Rhapsody in Blue Agave

Daniel Aubry, Matthew Daniel - March 2006

Taking their cue from a chorus of premium Tequila bottlings on their shelves, savvy bar managers are orchestrating drinks programs around this revitalized spirit.

By Salvador Cervantes' reckoning, the billions of yeast devouring the mashed hearts of Agave tequilana Weber are partial to Mozart. "It relaxes them," he explains, standing over huge amber vats of mosto that seem to swirl in time to the music beneath the bright lights of the Cazadores distillery in Amatitán. For this master distiller and others throughout the state of Jalisco in western Mexico, these are good times to be in the business of Tequila.

Their bounty derives from the enormous blue Weber agaves that spike the arid volcanic slopes of Jalisco and designated areas of four adjacent states in neatly packed rows of dusty azure starbursts. After reaching maturity, a process that requires eight to 10 years of basking in the sun, the entire plant is harvested by jimadores, who sever its long sharp spines to reach its heart. These piñas, which often weigh in excess of 150 pounds, are cleaved, roasted, shredded, and crushed to extract their nectar, or mosto, which is then fermented and double distilled. By law, up to 49 percent of the sugars in fermentation can come from other sources, usually glucose syrup, but producers of premium Tequila like Cervantes insist upon using 100 percent agave in their products, despite the higher cost. Their dedication and an expanding American palate is earning Tequila a reputation and following almost as rabid as Wolfgang Amadeus' fans.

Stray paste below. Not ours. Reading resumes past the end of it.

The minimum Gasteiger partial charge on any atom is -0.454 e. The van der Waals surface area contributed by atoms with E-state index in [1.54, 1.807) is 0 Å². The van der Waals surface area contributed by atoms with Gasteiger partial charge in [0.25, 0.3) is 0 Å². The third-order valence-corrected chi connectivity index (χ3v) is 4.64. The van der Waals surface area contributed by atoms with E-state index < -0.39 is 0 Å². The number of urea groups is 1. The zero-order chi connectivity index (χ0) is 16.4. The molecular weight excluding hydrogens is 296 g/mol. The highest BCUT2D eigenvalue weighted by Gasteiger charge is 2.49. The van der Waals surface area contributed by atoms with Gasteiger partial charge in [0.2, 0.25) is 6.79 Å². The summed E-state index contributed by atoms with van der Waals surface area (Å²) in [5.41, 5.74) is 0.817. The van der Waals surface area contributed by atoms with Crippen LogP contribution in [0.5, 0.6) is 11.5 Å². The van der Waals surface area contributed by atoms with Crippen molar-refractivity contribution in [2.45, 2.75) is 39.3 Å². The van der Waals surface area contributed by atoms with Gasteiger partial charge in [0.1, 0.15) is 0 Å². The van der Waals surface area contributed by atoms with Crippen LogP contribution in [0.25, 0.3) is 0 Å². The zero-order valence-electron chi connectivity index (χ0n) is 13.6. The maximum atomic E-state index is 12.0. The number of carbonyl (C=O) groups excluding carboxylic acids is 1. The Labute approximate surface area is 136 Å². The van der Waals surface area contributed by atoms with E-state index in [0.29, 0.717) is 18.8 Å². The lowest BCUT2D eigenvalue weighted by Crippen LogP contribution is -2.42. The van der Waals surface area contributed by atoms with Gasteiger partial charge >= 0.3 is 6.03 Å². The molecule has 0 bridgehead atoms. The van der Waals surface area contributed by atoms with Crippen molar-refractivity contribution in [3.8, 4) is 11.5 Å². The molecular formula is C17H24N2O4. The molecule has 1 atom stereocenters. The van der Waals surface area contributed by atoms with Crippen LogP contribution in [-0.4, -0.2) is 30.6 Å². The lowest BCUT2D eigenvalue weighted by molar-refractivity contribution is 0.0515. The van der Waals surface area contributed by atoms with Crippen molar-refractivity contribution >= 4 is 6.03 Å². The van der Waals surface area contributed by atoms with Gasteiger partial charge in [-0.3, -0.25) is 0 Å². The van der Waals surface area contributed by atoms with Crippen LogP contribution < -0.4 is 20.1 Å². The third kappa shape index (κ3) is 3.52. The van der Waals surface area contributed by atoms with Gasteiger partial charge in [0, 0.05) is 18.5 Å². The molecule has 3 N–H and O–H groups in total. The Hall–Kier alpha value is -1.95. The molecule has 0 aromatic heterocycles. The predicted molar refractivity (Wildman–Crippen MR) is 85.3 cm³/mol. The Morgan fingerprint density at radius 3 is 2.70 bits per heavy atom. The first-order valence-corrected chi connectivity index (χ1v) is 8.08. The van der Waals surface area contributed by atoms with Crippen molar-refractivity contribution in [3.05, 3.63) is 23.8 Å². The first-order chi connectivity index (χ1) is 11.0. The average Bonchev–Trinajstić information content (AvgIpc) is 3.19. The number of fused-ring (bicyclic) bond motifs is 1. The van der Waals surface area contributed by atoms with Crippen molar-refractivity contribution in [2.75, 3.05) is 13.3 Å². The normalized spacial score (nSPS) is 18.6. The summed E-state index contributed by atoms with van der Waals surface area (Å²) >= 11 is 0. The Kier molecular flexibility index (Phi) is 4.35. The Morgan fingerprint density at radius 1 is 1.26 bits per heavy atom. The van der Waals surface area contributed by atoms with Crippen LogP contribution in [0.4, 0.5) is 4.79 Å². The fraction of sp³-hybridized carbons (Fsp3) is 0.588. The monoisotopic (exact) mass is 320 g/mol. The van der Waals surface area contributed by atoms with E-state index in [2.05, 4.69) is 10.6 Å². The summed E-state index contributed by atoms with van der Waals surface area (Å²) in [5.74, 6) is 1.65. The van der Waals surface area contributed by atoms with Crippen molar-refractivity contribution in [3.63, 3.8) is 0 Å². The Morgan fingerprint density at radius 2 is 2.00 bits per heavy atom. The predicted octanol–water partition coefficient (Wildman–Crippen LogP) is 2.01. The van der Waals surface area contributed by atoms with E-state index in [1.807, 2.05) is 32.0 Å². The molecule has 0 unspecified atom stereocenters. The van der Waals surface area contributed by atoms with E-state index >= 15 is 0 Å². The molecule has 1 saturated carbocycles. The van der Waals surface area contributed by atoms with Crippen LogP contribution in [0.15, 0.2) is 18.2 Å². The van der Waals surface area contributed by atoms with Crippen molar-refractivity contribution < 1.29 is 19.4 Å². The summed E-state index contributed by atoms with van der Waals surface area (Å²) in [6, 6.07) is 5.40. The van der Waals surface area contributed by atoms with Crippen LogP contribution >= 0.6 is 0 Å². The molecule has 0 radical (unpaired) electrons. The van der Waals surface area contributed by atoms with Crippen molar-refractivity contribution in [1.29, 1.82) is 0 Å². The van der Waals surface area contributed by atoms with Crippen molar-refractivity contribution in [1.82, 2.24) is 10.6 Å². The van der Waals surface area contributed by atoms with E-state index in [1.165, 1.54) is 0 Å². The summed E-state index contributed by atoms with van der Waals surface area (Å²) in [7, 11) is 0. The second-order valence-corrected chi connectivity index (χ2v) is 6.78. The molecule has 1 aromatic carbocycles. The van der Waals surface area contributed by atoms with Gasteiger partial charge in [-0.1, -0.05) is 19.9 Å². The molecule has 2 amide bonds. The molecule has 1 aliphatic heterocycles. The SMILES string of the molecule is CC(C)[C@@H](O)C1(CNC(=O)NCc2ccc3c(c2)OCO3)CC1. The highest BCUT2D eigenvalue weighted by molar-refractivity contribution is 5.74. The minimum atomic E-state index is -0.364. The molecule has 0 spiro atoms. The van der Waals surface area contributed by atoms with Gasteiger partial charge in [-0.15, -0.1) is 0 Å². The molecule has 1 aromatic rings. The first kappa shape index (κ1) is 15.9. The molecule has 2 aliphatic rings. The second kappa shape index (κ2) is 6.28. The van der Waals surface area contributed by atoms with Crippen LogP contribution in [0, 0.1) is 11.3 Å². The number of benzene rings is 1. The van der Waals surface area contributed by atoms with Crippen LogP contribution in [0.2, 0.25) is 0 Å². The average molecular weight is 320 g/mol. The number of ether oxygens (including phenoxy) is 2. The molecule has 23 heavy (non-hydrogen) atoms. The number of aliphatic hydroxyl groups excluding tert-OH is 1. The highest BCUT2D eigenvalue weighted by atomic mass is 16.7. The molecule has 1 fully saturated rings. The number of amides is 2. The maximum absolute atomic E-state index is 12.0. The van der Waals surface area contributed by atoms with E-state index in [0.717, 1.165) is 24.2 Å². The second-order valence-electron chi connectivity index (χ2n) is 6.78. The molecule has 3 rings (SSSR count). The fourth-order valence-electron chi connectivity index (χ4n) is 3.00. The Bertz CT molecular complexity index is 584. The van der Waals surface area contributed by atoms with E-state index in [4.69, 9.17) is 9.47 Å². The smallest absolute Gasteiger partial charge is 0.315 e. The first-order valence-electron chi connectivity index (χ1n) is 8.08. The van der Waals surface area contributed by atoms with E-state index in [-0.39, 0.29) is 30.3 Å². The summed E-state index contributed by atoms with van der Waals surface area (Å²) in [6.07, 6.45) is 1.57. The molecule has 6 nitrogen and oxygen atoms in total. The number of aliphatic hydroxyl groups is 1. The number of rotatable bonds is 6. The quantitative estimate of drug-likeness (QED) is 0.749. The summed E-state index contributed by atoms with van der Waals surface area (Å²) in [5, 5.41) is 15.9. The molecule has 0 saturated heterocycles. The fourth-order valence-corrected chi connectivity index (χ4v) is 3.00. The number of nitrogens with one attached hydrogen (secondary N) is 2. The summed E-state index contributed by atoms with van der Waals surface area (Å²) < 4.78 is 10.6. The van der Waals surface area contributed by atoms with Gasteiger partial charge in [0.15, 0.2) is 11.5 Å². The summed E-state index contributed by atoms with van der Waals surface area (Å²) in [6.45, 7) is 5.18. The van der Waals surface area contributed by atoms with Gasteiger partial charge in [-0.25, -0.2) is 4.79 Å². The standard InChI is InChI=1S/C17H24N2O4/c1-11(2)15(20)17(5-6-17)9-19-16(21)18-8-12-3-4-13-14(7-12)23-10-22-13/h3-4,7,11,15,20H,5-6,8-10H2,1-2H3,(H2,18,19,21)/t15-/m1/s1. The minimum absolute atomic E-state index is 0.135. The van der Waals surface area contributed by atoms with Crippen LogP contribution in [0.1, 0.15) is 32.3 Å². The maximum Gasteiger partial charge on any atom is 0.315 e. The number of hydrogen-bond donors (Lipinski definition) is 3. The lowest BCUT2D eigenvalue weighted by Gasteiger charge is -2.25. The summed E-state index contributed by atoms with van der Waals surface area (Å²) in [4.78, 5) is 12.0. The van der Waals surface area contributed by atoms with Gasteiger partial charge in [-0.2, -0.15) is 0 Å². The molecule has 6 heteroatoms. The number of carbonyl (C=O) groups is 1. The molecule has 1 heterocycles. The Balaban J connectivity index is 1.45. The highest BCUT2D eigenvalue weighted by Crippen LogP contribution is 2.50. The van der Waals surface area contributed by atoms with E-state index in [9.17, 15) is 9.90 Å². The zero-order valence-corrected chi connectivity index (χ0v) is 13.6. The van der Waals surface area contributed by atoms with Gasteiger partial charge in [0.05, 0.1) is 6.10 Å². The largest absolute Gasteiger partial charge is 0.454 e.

All this represents a huge step from 1983 when Robert Denton founded what is widely regarded as the first premium Tequila brand, Chinaco, in the state of Tamaulipas. "We had to go in and create the demand," he recalls, sidling up to bars across the country to buy people drinks and tipping bartenders heftily. Despite selling only 60 cases his first year, Denton found a market soon enough. "It took off with the Hollywood crowd first, then spread to New York City," he says. "Where you would think it would sell, down in Texas and the Southwest, those guys didn't want any of it."

By raising Tequila distillation to an art, Denton and other pioneers began to erase the hangdog rowdy image it once held. Premium distillates now comprise roughly 5 percent of the market and account for most of the current growth. But there's more to it than elevated price tags. Thanks to effective marketing campaigns promoting a casually suave image of Mexico, consumers are becoming increasingly responsive.

Distillers have swooped in to exploit this fully. A glut of agave on the market, the cyclical result of its long maturity, has pushed prices to near record lows and given rise to dozens of new distilleries in the past decade, with an equally broad number of brands being launched in the largest market, the United States. Today Tequila is the fourth best-selling spirit in this country, with sales reaching nearly eight million cases last in 2004.

Tequila aficionados now discerningly seek out the four official incarnations of the spirit permitted by the Consejo Regulador del Tequila (CRT), the regulatory board that oversees production: blanco denotes a clear Tequila bottled within 60 days of production; reposado signifies one that has "rested" in large oak casks for a minimum of two months, taking on a greenish amber tint; and añejo marks one that has been aged at least a year in oak barrels, developing a bright ruddy hue like fine Cognac. A new designation, extra añejo, was added in May as a pedigree for Tequilas aged for at least three years.